“A republic, if you can keep it,” Ben Franklin famously described the new Constitution in 1787. Well, can the Republicans keep it, or will they let it slide into authoritarianism? I, like Franklin, am an optimist, but GOP senators will have to make prompt choices on Trump’s frantic Supreme Court nomination.

It is now clear why President Trump insists on filling Ruth Bader Ginsburg’s seat with Federal Appeals Court Judge Amy Coney Barrett — so conservative she’s radical — before the November election. If the initial election count goes against him, Trump will call it fraudulent — due to mail-in ballots — and unfold a plan whereby Republican-dominated state legislatures certify an alternate list of Trump electors for the Electoral College. (This from The Atlantic’s scary new piece by Barton Gellman.)

If that is challenged in a stacked Supreme Court, “originalist” Republican justices could find it constitutional, 6-3. The Constitution does give that power to state legislatures. But with the “original intent” that state legislatures faithfully reflect the majority vote. Federalists find original intent where it suits them.

Likewise, as Trump’s financial shenanigans — exposed in tax and bank records — come to light in New York state trials, Trump’s defense will insist on moving them to federal courts and then bumping them up to the Supreme Court. Which will find that Trump cannot be prosecuted. Trump could thus become not only illegitimate but invulnerable. Net winner: Putin.

The fateful question: Will sufficient Senate Republicans sense how dangerous this is and vote either against speedy consideration or against confirmation? If just four Republicans say “no,” Mitch McConnell would have only 49 votes, not enough for Vice President Pence to break a tie.

As events rapidly unfold, some Republicans are developing qualms. Will Maine’s Senator Susan Collins? She claims to be independent in the mold of Margaret Chase Smith. Now she can prove it. Which will matter more, White House pressure or voter wishes? I think she’ll side with voters. Incumbent Republican Senators in tough contests may discover they aren’t so close to Trump after all.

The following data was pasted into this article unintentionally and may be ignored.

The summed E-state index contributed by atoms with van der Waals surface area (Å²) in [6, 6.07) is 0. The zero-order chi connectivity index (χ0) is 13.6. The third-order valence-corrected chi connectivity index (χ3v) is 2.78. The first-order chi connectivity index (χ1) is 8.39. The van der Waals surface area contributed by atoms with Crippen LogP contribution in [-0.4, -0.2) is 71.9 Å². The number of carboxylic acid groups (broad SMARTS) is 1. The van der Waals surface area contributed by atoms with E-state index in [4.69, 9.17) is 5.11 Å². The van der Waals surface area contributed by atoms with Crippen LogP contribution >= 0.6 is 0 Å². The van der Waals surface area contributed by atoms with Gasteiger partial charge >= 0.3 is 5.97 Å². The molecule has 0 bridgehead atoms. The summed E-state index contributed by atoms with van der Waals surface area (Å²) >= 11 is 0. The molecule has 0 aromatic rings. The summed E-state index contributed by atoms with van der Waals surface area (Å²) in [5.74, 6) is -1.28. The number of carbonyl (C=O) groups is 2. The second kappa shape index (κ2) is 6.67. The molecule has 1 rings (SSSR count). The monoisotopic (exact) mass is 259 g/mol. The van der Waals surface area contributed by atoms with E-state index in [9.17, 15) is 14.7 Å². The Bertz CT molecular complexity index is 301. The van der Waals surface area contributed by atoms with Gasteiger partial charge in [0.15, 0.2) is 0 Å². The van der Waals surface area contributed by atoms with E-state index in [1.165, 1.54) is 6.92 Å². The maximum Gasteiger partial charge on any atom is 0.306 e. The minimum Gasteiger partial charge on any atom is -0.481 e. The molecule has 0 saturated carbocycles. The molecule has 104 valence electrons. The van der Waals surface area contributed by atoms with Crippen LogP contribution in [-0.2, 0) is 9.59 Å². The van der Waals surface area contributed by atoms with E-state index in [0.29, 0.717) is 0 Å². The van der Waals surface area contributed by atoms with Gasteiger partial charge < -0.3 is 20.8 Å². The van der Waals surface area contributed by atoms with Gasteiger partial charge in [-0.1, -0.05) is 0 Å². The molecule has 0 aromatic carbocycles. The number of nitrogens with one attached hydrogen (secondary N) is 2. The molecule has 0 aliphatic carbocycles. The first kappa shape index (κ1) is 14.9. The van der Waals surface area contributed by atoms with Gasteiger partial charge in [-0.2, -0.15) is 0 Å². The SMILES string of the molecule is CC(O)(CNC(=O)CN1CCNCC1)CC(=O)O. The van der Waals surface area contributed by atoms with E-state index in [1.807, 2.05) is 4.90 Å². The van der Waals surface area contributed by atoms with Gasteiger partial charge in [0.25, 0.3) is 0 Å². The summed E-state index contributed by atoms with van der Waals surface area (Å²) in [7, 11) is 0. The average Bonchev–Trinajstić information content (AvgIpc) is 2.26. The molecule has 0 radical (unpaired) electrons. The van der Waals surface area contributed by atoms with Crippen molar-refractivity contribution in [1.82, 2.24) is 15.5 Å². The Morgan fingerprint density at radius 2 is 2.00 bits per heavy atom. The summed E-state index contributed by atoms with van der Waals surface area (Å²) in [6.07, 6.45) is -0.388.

Barrett’s confirmation would make a Supreme Court of seven Catholics and two Jews. (One Catholic, Justice Sonia Sotomayor, however, is a liberal.) Pretty funny. For most of its history, the Supreme Court has been a club of white, male Protestants. For the sake of diversity, I propose reserving at least one seat for a Protestant.

The Court itself may block the authoritarian drift. The five present conservative justices are all current or previous members of the “originalist” Federalist Society, as is Barrett. They may favor the Constitution over Trump. If there are nine on the court (assuming Barrett is confirmed), two conservatives may be unwilling to pervert the Constitution, producing a 5-4 decision against Trump. If there are only eight on the court, one defection would tie it 4-4 and let the lower court’s decision stand. Best bet: Chief Justice Roberts.

But all these barriers to authoritarianism could fail. Does this mean the end of the United States as we know it? The Democratic majority of voters and at least one house of Congress may be able to thwart Trump’s worst designs, but planning should start now.

COVID-19 deaths will approach a quarter-million by election day. “Herd immunity” (about 70 percent carrying antibodies) and vaccines will not arrive for months or even years. With the scientific staffs of federal health agencies silenced by unqualified political appointees, we must learn to work around their misinformation. A nongovernmental committee of scientists should serve as a data clearinghouse and alert system. To some extent, this is already happening.

At least one house of Congress — it could be both in 2021 — could deny Trump the laws and budgets he demands. Ripe targets: Trump’s Mexico wall and unnecessary military spending. Step up cyber defense spending and require intel agencies to promptly report efforts at penetration. Pass more unemployment relief than Trump wants; make him veto it. Ally with anti-deficit Republicans to crimp Trump’s spending patterns.

Barrett scorns precedent and hates the Affordable Care Act. If it’s overturned, closely scrutinize Trump’s replacement for it. He has never produced one, but he may have to. It will contain cavernous faults, especially on pre-existing conditions. Find Trumpcare defective and sink it. When Trump supporters lose their rural hospitals, some may change their vote.

In foreign policy, send congressional delegations to the multilateral meetings and institutions Trump rejects. These include global climate change, the Iran nuclear deal and trade flows (e.g., the Trans Pacific Partnership). Work around the hobbled State Department. (Many State officials will quietly help you.) If Trump leads us into war with Iran, reject authorization for the use of military force and restoring the draft.

So, even if worse comes to worst, we may survive. Out of the wreckage, traditional Republicans will reconstruct and join Democrats in restoring a badly weakened Republic. Yes, I think we can keep it.